Mr. Krasimir Dobrev, an investigative journalist at Sega daily, dwelled on the impediments to journalistic investigations, stressing that “investigative journalism in Bulgaria bears certain similarities to law enforcement, but the police and prosecution are in possession of greater powers. Journalism, nonetheless, is much more efficient than law enactment, for instance”. Mr. Dobrev quoted a number of specific reasons for the weaknesses of investigative journalism in Bulgaria, among them: the media environment and legislation; the sources of information; insult and libel laws; the obstacles to investigative journalists in the various parts of the country.
“We have not yet stricken a balance between the right of respect to people’s reputation and freedom of speech”, said Mr. Yassen Boyadzhiev, Info Radio’s program director. He compared current investigative journalism in Bulgaria and several other countries. Mr. Boyadjiev also underlined the pressing need of abolishing penal provisions for insult and libel and of offenders being subject to civil liability only. Penalties should correspond to the damage as is the case with libel laws all over the world. Libel law should not shield public or civil servants, i.e. immunity should be removed. In conclusion Mr. Boyadjiev said “The media should adopt a self-regulating behavior and build a sense of responsibility not only because they owe it to their audience, but also as a defense mechanism”.
Bulgarian Lawyers for Human Rights representative Vassil Vassilev listed several features of Bulgarian investigative and non-investigative journalism. He foregrounded the general environment for investigative journalism and the missing link with the police and prosecution where each investigation should be handed over. “The police and prosecution only feign anti-corruption activities”, Mr. Vassilev argued. “Lawsuits prompted by publications in the press are usually resolved by acquittal. Thus, no enforcement body is capable of countering corruption in the judiciary “.
Another of Mr. Vassilev’s premises was that no financially independent media could exist in Bulgaria. Therefore, investigative journalists should consciously associate and advocate the introduction of rules protecting them form their own employers.
During the seminar session “How to survive as an investigative newspaper” panelist Prof. Rune Ottosen declared that lack of appropriate laws precluding market monopoly is the chief impediment to investigative media. He elaborated that the survival of media in a market economy is increasingly hard and that powerful Western corporations reigning in show business would rather invest in entertainment than in investigative journalism. The state, Mr. Ottosen asserted, should subsidize media to safeguard them against market changes.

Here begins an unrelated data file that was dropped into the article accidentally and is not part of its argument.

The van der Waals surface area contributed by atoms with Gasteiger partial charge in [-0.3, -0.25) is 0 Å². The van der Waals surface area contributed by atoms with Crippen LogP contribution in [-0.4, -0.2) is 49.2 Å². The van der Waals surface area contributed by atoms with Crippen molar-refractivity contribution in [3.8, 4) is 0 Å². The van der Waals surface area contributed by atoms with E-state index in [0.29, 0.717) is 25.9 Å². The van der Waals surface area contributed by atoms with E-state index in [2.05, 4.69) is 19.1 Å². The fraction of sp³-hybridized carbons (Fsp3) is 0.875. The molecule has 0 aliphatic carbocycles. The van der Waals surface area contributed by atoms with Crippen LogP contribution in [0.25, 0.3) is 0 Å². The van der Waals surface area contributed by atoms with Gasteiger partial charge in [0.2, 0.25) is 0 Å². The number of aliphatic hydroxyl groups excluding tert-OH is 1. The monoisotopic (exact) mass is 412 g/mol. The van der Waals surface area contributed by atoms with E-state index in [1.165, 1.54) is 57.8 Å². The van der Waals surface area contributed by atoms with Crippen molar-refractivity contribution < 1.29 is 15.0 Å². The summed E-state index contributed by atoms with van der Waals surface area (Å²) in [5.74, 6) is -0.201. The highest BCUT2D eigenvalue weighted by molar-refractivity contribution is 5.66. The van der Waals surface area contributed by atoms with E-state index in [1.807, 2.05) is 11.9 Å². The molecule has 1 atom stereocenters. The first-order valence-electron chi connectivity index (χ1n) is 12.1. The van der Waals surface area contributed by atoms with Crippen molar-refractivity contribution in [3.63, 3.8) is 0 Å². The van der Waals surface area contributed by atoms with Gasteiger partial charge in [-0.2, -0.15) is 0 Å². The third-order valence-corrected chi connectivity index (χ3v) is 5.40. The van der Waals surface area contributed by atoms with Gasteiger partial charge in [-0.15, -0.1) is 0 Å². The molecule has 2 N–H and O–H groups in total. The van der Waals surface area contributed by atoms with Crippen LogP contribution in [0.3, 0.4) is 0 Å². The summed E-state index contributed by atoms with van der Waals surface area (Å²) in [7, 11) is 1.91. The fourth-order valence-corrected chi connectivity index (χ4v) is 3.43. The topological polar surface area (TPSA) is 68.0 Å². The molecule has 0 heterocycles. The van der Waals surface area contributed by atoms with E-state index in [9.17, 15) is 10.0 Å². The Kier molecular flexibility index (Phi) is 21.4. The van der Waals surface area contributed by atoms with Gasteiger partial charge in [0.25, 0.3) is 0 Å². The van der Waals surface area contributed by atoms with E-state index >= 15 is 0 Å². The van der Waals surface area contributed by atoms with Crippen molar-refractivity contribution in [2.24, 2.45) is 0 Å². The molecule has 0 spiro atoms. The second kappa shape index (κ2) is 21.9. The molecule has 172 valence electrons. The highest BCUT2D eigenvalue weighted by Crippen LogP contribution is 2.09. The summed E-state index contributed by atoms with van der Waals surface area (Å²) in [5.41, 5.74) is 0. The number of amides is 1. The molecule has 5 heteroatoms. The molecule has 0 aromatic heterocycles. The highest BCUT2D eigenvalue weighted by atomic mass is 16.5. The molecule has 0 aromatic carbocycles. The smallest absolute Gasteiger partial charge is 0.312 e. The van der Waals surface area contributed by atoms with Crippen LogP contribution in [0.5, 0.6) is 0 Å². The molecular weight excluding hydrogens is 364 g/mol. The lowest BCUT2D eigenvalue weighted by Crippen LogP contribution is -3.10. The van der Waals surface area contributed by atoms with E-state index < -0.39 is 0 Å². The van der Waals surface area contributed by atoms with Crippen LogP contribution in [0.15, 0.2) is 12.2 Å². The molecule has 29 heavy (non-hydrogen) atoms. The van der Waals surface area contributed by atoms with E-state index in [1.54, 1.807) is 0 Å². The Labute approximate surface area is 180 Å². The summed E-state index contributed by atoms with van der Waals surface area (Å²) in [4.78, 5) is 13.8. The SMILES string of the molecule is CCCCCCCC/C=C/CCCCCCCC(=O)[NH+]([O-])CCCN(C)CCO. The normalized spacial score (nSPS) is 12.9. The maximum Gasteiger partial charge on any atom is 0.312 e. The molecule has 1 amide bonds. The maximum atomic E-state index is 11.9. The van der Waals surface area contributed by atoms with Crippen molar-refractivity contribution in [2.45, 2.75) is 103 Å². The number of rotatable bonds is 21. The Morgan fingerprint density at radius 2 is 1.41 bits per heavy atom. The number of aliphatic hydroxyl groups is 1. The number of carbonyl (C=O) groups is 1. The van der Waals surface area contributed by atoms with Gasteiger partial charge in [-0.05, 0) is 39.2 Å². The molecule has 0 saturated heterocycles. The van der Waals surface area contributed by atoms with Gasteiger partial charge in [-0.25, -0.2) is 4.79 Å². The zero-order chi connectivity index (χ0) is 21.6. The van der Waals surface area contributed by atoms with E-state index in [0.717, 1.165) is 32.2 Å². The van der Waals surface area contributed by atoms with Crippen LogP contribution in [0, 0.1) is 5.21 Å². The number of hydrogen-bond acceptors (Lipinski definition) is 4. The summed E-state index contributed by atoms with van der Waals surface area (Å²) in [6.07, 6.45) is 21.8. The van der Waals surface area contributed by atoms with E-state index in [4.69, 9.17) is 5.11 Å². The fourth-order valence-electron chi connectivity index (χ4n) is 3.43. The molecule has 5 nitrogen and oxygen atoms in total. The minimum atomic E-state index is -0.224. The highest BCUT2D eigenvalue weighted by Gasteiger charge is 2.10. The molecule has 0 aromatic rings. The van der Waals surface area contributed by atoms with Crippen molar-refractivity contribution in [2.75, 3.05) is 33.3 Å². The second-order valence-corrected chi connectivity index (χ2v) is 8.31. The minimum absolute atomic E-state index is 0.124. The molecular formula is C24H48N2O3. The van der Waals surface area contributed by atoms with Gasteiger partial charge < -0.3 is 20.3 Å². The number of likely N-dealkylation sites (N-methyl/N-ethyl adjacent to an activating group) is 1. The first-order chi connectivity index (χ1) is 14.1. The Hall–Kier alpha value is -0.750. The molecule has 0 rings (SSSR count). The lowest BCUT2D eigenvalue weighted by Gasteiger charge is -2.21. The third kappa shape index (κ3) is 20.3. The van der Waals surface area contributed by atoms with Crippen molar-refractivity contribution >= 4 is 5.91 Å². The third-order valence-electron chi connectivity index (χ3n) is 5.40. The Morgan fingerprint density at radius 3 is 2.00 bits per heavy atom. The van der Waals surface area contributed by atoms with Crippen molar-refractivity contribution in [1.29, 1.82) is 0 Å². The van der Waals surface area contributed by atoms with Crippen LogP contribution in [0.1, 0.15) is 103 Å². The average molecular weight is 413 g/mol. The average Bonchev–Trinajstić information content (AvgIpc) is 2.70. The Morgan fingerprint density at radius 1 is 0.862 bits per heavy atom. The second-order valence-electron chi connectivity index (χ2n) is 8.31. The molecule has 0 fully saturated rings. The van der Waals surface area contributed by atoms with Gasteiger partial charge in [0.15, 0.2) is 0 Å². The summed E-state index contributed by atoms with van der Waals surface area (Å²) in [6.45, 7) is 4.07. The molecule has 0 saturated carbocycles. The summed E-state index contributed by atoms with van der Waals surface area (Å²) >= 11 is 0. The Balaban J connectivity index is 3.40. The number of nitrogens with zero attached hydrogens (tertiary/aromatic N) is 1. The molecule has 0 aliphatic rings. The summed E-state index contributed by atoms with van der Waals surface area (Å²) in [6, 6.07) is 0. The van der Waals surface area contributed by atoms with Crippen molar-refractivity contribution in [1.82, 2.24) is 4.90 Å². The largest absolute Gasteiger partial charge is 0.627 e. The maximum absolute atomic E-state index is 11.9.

24 Chasa daily’s investigative reporter Stanimir Vuglenov shared two of the basic conclusions drawn from his substantial press experience: 1) the clearer it is whom for and under what rules a journalist works, the safer and more successful their investigation is; 2) a journalist’s survival may be secured through articles not bringing the case to a close. In addition, Mr. Vuglenov demonstrated his investigative methods by presenting a case study from his recently published book.
President of the Association of Investigative Journalists Ms. Zoya Dimitrova stressed the occurrence of corruption within the media themselves, and that the latter are nonetheless the single means of divulging cases of corruption in Bulgaria. She placed primary importance on relations between journalists and their employers. In her opinion, the lack of a socially regulated market restricts Bulgarian reporters in conducting corruption investigations against their own employers. Articles are often held from publishing and there exists no mechanism (e.g. an association) that could influence print media policy so that truth can prevail over profit seeking. This is why journalists should not be incriminated through the Penal Code, added Ms. Dimitrova.
Ms. Rumyana Emanuilidu, a Radio Free Europe correspondent also working for the newspapers Continent and Dnevnik, deliberated on the peculiar obstacles to investigations in local markets (Bourgas). The number of paid articles in the countryside, she held, is much higher. She also recounted several cases when crime groups threatened her and her life was put in danger, in which the authorities not only didn’t help her, but they supported the criminal organization.
Mr. Georgi Apostolov rounded off the presentations by formulating the three conditions necessary for an investigative journalist to survive in Bulgaria: